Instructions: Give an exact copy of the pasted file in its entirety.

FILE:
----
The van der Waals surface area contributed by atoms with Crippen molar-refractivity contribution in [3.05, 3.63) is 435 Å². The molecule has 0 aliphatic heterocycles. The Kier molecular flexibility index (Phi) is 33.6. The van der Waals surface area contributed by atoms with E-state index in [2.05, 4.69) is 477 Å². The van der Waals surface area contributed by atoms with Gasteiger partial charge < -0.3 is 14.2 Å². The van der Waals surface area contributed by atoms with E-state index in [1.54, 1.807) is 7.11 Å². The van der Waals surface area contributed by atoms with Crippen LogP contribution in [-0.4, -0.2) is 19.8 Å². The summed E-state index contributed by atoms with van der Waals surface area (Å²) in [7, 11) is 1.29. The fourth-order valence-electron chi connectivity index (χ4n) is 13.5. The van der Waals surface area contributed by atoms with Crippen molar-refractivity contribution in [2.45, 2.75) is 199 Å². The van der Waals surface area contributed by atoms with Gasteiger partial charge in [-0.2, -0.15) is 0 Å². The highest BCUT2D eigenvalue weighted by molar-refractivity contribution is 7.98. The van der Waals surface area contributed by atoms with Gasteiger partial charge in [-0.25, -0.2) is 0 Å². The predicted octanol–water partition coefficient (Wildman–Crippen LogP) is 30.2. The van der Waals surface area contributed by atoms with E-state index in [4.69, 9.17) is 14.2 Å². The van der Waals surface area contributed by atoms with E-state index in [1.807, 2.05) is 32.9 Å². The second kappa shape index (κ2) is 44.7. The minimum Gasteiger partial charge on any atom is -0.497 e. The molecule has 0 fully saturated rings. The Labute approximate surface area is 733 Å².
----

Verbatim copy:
The van der Waals surface area contributed by atoms with Crippen molar-refractivity contribution in [3.05, 3.63) is 435 Å². The molecule has 0 aliphatic heterocycles. The Kier molecular flexibility index (Phi) is 33.6. The van der Waals surface area contributed by atoms with E-state index in [2.05, 4.69) is 477 Å². The van der Waals surface area contributed by atoms with Gasteiger partial charge < -0.3 is 14.2 Å². The van der Waals surface area contributed by atoms with E-state index in [1.54, 1.807) is 7.11 Å². The van der Waals surface area contributed by atoms with Crippen LogP contribution in [-0.4, -0.2) is 19.8 Å². The summed E-state index contributed by atoms with van der Waals surface area (Å²) in [7, 11) is 1.29. The fourth-order valence-electron chi connectivity index (χ4n) is 13.5. The van der Waals surface area contributed by atoms with Crippen molar-refractivity contribution in [2.45, 2.75) is 199 Å². The van der Waals surface area contributed by atoms with Gasteiger partial charge in [-0.2, -0.15) is 0 Å². The highest BCUT2D eigenvalue weighted by molar-refractivity contribution is 7.98. The van der Waals surface area contributed by atoms with Gasteiger partial charge in [-0.25, -0.2) is 0 Å². The predicted octanol–water partition coefficient (Wildman–Crippen LogP) is 30.2. The van der Waals surface area contributed by atoms with E-state index in [4.69, 9.17) is 14.2 Å². The van der Waals surface area contributed by atoms with E-state index in [1.807, 2.05) is 32.9 Å². The second kappa shape index (κ2) is 44.7. The minimum Gasteiger partial charge on any atom is -0.497 e. The molecule has 0 fully saturated rings. The Labute approximate surface area is 733 Å².